2023 tax season

The last three years have been shaped by the pandemic in more ways than one. Stimulus payments, government economic relief efforts, and pandemic tax breaks have changed the process of filing for taxes and the projected refunds. Don’t get too comfortable though: this tax season is looking a lot different, as many of those benefits have dissolved.

What’s more, you still have to file and pay your taxes on time! (We know.) That’s why we are serving you with a handful of last minute 2023 tax filing tips that you should definitely know about. You have until April 18 (unless you file for an extension, giving you until October 16). The IRS expects more than 168 million individuals to file tax returns this season – so make sure you’re getting it done!

So what can you do to make this filing season a bit less stressful for yourself? Here are a few tax tips that may help.

What’s New About the 2023 Tax Season?

Listen, don’t kill the messenger. According to the IRS, refunds may very likely be smaller in 2023. For example, because there were no Economic Impact Payments for 2022, there will be no additional stimulus payments for taxpayers. Taxpayers also will not have the option to deduct any charitable contributions they made (like they could on 2021 returns) when they don’t file the standard deduction. Hope this softens the blow! 

Don’t Wait Until the Last Minute

We’ve noted before that nearly 25% of Americans file their tax returns just two weeks before the deadline. So while you’re not alone if you wait, you’ll be better off (and far less stressed) if you go ahead and get it done now. And remember, even if you can’t afford to pay your taxes, you should still file a return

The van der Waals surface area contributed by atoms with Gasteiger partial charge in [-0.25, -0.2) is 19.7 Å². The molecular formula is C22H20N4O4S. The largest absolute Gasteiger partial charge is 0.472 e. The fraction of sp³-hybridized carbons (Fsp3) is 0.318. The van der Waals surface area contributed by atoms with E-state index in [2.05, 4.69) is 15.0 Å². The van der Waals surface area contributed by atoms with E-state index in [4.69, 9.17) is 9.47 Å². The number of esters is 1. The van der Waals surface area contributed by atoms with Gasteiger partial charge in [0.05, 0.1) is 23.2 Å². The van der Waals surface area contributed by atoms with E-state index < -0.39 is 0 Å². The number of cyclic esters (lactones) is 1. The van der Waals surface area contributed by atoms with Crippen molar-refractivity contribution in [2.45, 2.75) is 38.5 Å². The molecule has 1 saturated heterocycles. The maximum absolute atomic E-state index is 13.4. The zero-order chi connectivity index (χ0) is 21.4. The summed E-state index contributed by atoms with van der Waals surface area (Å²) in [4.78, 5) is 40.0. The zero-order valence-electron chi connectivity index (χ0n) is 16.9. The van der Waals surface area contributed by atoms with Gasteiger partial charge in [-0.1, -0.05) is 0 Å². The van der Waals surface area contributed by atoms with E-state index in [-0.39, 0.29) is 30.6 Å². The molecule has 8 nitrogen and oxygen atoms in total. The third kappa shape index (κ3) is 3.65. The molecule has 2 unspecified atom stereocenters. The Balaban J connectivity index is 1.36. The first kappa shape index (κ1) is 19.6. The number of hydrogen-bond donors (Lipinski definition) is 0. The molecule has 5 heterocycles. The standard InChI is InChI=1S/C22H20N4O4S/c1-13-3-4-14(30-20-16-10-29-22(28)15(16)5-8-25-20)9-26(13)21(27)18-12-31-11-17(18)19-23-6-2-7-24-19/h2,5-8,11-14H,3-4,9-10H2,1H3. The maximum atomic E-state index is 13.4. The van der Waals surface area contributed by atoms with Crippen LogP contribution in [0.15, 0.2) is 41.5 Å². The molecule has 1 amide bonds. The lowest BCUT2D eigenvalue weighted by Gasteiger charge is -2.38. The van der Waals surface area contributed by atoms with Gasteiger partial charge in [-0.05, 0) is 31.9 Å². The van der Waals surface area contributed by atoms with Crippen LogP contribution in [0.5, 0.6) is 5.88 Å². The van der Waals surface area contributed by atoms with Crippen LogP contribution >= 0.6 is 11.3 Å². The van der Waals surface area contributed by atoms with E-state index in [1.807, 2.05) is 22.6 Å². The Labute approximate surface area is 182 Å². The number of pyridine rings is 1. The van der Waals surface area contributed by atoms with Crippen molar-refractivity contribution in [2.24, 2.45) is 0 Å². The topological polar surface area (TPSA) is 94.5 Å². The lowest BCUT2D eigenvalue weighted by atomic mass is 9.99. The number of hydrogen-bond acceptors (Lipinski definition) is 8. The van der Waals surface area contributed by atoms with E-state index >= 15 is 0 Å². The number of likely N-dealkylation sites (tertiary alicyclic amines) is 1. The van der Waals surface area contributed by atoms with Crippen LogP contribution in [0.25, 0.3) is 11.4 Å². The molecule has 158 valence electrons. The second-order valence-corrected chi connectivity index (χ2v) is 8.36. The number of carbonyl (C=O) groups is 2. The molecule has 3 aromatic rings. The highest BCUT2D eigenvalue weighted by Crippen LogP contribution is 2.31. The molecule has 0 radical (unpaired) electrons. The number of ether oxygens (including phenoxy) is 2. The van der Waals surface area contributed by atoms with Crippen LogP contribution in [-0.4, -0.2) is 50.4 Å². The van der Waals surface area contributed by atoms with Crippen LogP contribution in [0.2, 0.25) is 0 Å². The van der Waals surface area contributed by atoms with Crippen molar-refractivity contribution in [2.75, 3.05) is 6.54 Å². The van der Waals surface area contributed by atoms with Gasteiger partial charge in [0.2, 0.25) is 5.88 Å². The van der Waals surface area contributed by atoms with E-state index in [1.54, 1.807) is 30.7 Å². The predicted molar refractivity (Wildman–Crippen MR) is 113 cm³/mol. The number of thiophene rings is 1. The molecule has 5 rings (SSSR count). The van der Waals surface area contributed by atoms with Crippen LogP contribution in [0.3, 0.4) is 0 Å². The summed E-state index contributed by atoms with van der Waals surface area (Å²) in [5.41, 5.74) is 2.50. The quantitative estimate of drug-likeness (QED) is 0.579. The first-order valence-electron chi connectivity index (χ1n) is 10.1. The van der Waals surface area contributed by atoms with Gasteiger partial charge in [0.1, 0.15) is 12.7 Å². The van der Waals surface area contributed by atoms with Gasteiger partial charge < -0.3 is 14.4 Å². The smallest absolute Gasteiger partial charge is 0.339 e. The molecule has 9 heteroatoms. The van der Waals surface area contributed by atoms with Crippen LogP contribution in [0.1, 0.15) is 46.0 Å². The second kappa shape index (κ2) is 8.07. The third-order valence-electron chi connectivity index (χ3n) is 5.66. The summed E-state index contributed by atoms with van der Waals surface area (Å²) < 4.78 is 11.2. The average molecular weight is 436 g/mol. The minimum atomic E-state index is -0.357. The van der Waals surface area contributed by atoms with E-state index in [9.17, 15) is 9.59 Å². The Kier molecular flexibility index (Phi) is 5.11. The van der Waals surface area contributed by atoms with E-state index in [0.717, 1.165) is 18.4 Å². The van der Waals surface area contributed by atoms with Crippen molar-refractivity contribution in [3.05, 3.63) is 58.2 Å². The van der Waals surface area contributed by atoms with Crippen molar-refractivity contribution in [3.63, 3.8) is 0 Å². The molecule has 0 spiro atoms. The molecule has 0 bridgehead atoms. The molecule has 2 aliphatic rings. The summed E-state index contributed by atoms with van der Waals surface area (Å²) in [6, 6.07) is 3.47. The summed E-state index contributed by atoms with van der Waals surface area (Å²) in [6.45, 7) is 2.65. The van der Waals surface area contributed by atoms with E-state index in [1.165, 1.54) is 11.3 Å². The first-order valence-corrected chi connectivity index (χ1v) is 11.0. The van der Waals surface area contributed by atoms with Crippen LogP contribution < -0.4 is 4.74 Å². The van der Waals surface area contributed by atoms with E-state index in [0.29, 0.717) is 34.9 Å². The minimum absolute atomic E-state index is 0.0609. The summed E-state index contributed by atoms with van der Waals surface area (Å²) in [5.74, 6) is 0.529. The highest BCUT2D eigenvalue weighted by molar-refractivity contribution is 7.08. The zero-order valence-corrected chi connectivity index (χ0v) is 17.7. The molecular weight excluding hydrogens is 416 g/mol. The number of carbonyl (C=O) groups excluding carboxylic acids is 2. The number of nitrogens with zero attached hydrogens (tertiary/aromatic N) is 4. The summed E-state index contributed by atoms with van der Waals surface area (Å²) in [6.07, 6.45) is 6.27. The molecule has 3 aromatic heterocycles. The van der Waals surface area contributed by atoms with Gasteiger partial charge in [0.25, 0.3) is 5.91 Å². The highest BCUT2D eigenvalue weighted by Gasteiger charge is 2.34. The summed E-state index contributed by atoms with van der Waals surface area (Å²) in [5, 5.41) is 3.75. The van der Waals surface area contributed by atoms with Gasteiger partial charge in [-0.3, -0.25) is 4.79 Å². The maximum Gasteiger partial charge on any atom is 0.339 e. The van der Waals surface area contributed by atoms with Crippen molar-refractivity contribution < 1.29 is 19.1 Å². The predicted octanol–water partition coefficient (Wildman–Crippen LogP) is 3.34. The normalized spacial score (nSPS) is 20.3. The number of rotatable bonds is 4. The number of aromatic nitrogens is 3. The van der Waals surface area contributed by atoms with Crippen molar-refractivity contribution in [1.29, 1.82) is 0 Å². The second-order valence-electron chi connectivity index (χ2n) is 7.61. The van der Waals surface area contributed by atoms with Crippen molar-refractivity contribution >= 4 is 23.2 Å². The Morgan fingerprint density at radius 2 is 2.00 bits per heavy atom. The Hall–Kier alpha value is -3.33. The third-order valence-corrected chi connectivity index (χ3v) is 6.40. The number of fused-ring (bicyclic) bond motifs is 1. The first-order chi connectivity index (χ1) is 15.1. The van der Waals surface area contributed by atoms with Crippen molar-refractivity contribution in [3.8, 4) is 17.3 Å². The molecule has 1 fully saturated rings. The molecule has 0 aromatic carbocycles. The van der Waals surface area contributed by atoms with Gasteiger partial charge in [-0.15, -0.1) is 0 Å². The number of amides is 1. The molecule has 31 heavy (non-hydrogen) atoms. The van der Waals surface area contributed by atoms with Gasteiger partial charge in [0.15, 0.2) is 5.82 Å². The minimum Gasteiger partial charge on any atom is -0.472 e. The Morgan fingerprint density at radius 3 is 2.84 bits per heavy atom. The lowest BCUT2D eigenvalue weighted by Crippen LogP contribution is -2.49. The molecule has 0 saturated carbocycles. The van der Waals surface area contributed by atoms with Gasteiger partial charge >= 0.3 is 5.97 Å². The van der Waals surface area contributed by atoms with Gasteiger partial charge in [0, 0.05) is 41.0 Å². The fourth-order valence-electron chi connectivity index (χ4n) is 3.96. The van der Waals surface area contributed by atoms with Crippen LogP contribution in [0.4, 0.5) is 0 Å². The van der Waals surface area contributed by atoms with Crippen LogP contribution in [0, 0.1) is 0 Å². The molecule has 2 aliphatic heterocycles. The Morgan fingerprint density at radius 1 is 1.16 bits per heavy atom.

File Electronically, and Choose Direct Deposit

Filing paper tax returns requires more time and energy for the IRS to process, creating more unwanted space between you and your refund. According to the IRS, “Accurate returns filed electronically were mostly processed automatically, with refunds out the door within 21 days for those using direct deposit.” 

Advance Child Tax Credit Payments: What to Know

If you received these payments in 2021, you should have received a Letter 6419 from the IRS, detailing the amount of advance Child Tax Credit payments that you received in 2021. If you can’t find it, get a copy—you’ll need it for this year’s filing. If you received less than the amount that you’re eligible for, you’ll claim a credit for the remaining amount of Child Tax Credit on your 2022 tax return. If you received more than the amount that you’re eligible for, you may need to repay some or all of that excess payment when you file. The IRS website has a full page about reconciling your credits—a qualified accountant can help if you’re overwhelmed.

More People Eligible for the Premium Tax Credit

In case you didn’t know, the Premium Tax Credit is designed to support families and individuals that purchase health insurance through the Health Insurance Marketplace to cover their premiums. If you are qualified to receive this credit, be sure to file Form 8962, (PTC). Because of the American Rescue Plan Act of 2021 (ARPA), taxpayers with a household income of least 100% of the federal poverty line are eligible to qualify for PTC in 2022 tax returns. 

Expect Delays

Many of us count on tax refunds to make a large purchase or book a vacation. The IRS cautions people to wait it out this year. According to their website, “the IRS cautions taxpayers not to rely on receiving a refund by a certain date, especially when making major purchases or paying bills. Some returns may require additional review and may take longer.”

Get Tax Help

There’s certainly a lot to consider this year when filing your taxes! If you’re unsure, hiring a professional certified accountant may be your best bet. There’s still time to get help with your 2022 tax filings. Give us a call if we can be of assistance!

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Last Minute Tips for the 2023 Tax Season